Thursday, 22 May 2008

The Kingdom Of The Crystal Skull

The new Indiana Jones movie comes out today. Are you excited?! Huh?! Huh?! Are you?! Are you?! (Can you tell that I am?!). Indy’s adventures may be cheesy, but they’re a whole lot of fun!

Like previous Indy movies, the plot of this one centres around a mysterious object. In this case, the object in question is a crystal skull. As I only had a vague idea of the facts and fictions surrounding crystal skulls, I decided to read up more on the topic prior to going to see the movie.

According to legend, thirteen skulls, sculpted from quartz crystal, were originally made to act as repositories of knowledge regarding humankind’s origin, purpose on earth and future. These skulls are also said to be invested with powerful psychic energy, and can therefore be utilised for healing and divination purposes. Just who made these skulls is up for debate, however, with theories putting forth candidates ranging from the ancient civilisations of Atlantis and Lemuria, to alien civilisations, to the Aztecs or Mayans. Regardless of where these skulls originated, the legend prophesies that these skulls will be found and reunited precisely at a time when humanity needs them the most. At this point in the future, humanity will be facing an unspecified crisis for survival, yet will have finally developed a sufficient level of consciousness to enable understanding of the messages that the crystal skulls will bring.

To date, various crystal skulls have been discovered, although the full number remains elusive. All but three of the skulls are in the hands of private owners.

Probably the most famous and controversial crystal skull is one referred to as the Mitchell-Hedges skull. Unlike the other skulls that have been located, which are quite stylised in appearance, the Mitchell-Hedges skull has the distinction of having a detachable and movable lower jaw. The skull is named after the person who allegedly discovered it – Anna Mitchell-Hedges, the adopted daughter of British adventurer, FA Mitchell-Hedges. According to the story told by Anna and her father, she found the skull in a Mayan temple while they were on expedition in Belize (then the British Honduras) in 1926.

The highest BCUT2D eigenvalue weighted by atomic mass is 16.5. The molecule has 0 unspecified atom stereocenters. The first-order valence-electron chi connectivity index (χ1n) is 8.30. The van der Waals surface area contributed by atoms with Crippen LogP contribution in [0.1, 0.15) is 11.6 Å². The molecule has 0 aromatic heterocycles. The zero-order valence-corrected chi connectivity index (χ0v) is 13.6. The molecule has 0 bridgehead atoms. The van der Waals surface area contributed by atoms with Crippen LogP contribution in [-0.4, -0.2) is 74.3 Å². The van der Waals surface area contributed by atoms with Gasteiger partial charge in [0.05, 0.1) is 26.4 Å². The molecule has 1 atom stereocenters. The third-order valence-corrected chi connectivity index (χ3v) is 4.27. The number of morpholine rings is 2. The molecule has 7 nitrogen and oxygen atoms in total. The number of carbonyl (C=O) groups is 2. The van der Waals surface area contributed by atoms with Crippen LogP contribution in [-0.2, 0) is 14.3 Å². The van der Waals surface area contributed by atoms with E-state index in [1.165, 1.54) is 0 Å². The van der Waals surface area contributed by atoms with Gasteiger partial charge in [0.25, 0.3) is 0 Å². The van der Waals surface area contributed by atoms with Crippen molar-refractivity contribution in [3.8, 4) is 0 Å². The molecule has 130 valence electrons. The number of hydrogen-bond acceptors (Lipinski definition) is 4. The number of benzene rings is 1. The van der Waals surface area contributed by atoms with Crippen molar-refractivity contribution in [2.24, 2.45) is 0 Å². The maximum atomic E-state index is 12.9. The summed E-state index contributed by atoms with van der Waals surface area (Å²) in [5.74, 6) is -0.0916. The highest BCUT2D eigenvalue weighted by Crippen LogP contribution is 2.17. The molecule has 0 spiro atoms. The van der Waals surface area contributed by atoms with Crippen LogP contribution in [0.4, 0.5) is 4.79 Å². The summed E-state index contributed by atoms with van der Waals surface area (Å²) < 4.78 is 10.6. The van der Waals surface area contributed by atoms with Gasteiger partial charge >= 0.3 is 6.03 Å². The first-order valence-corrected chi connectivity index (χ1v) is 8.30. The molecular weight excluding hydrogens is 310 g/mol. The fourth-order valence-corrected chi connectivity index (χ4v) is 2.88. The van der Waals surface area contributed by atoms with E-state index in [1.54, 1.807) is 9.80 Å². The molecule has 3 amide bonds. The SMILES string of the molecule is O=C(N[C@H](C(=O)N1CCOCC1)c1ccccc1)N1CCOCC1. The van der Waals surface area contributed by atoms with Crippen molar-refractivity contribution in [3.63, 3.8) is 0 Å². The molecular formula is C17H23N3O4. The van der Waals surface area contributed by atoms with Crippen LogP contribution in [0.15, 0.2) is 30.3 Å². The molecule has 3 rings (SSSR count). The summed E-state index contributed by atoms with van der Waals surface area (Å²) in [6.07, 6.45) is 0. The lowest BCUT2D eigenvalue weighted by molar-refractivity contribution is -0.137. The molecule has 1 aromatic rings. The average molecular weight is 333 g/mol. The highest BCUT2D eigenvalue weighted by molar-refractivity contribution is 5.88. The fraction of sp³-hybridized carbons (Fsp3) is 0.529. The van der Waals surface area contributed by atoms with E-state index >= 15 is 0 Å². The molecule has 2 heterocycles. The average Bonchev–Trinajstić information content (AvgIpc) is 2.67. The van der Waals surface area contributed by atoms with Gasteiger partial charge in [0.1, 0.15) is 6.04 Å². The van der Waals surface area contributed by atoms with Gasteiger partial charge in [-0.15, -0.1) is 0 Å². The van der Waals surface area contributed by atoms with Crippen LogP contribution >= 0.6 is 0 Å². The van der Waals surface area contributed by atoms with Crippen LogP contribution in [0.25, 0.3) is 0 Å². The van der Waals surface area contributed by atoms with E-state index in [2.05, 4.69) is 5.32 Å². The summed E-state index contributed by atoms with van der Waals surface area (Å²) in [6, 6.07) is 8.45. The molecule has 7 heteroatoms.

Later evidence, however, appears to discredit this story. While the expedition certainly took place, no record exists of Anna’s presence on the expedition. Similarly, while the discovery of other artefacts was logged, no such record of the skull’s discovery exists. In addition, possibly the most damning evidence comes from records kept by the British Museum relating to their purchases at auction, which include this statement, dated in 1943: “Bid at Sotheby's sale, lot 54 [crystal skull], 15 x 43 up to 340 [pounds] (Fairfax). Brought in by Burney. Sold subsequently by Mr. Burney to Mr. Mitchell-Hedges for 400 [pounds].” Sydney Burney, a London art dealer, was also reported as the owner of the skull in a 1936 article in the British anthropological journal Man. Anna and her father disputed the allegations that they had never found the skull on expedition but instead purchased it at auction nearly twenty years later. Mr Mitchell-Hedges claimed that he had left the skull with Mr Burney as collateral for a loan, and that, upon finding out at the last minute that Mr Burney was trying to sell it at auction and unable to persuade the auction house to cancel the sale, the only recourse left to him was to purchase the skull back for himself.